Joaquin Almunia, VP and commissioner for competition of the European Commission, wants to end the dark chapters in financial history that are the Libor and Euribor rate-fixing scandals as soon as possible. As the European Union’s top antitrust official, he has led an 18-month long investigation into a number of euro-zone banks suspected of rigging the Libor, the Euribor, and other major benchmarks, and he thinks it is now time to settle.
Unnamed sources familiar with the Commission’s investigation told Reuters that Almunia wants to close the case by the end of the year. This means offering settlements with reduced fines in exchange for early action. If banks refuse to settle — and many are unwilling, because they believe the charges are unfounded — they could face penalties of up to 10 percent of their annual revenue. That rate could multiply for individual banks if they are found guilty of manipulating more than one benchmark.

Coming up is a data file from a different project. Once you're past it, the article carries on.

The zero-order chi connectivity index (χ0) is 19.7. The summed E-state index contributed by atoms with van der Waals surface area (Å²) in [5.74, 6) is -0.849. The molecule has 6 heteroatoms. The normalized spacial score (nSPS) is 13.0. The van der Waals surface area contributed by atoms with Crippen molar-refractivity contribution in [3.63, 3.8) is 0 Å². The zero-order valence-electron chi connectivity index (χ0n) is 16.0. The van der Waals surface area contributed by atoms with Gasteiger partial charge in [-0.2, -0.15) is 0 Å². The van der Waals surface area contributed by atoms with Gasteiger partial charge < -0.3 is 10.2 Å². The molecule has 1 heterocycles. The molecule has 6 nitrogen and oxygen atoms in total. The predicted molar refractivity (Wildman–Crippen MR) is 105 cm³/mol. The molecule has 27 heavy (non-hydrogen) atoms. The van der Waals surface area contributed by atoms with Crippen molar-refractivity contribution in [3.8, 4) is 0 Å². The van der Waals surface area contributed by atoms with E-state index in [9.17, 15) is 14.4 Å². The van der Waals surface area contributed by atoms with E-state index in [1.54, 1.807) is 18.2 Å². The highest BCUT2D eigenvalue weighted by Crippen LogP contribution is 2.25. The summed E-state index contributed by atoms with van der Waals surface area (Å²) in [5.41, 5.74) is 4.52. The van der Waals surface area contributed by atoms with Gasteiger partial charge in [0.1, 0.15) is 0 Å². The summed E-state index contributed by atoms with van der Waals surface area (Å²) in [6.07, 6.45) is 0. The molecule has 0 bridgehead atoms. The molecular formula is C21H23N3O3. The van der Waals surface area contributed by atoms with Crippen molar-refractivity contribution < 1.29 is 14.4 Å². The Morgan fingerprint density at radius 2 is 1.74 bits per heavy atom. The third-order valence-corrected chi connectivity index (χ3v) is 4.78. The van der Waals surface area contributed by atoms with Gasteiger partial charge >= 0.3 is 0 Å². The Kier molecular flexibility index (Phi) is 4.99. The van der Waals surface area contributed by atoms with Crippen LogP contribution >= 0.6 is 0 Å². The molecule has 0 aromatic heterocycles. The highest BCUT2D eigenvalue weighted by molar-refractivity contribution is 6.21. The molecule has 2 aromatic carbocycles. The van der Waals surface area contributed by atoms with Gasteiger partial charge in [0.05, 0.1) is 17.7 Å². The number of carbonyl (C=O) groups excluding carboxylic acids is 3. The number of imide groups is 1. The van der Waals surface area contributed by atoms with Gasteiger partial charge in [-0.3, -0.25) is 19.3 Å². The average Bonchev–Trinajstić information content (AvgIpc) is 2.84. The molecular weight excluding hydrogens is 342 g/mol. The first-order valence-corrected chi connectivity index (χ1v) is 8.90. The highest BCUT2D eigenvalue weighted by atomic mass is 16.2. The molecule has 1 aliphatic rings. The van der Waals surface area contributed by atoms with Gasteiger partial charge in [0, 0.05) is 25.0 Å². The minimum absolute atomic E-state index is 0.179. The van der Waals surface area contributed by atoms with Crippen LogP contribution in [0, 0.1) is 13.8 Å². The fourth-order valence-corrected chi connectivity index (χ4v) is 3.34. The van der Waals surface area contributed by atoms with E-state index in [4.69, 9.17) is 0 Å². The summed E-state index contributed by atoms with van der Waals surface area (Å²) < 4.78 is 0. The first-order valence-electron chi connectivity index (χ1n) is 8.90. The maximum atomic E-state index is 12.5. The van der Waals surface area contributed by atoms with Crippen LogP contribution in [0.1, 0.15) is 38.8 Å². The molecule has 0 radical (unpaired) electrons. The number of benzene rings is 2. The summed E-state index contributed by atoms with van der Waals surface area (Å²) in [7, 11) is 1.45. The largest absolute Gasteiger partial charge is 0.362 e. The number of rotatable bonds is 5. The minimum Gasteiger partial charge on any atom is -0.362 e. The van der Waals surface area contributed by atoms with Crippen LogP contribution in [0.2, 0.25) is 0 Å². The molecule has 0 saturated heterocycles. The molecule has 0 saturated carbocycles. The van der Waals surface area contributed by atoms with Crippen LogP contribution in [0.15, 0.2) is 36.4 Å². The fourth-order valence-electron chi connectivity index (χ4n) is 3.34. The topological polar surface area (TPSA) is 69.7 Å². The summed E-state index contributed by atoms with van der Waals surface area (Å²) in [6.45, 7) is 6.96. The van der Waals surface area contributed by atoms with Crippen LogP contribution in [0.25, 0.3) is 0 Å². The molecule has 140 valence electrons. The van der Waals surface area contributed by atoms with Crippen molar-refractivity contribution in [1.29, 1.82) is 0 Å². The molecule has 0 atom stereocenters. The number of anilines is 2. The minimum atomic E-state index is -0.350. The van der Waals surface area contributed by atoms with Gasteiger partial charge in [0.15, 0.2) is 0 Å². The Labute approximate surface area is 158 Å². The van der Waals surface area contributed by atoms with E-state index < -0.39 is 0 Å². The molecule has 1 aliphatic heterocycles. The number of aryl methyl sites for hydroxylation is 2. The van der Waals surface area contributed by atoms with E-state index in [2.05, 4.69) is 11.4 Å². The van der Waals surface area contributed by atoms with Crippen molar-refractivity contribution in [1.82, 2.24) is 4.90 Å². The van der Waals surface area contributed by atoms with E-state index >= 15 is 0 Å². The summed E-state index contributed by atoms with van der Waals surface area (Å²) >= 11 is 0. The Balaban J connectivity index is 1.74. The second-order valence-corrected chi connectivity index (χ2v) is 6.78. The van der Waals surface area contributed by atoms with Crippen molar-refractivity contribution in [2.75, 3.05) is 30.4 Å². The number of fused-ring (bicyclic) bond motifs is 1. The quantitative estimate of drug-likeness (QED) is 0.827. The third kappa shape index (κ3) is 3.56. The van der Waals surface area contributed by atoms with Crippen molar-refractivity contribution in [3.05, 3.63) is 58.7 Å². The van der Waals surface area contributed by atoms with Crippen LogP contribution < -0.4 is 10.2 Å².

The Commission’s actions are separate from penalties issued by regulators in the United States and the United Kingdom. Three major financial institutions — The Royal Bank of Scotland Group (NYSE:RBS), Barclays (NYSE:BCS), and UBS (NYSE:UBS) — have already been hit with multimillion-dollar fines because of their involvement in the scandal.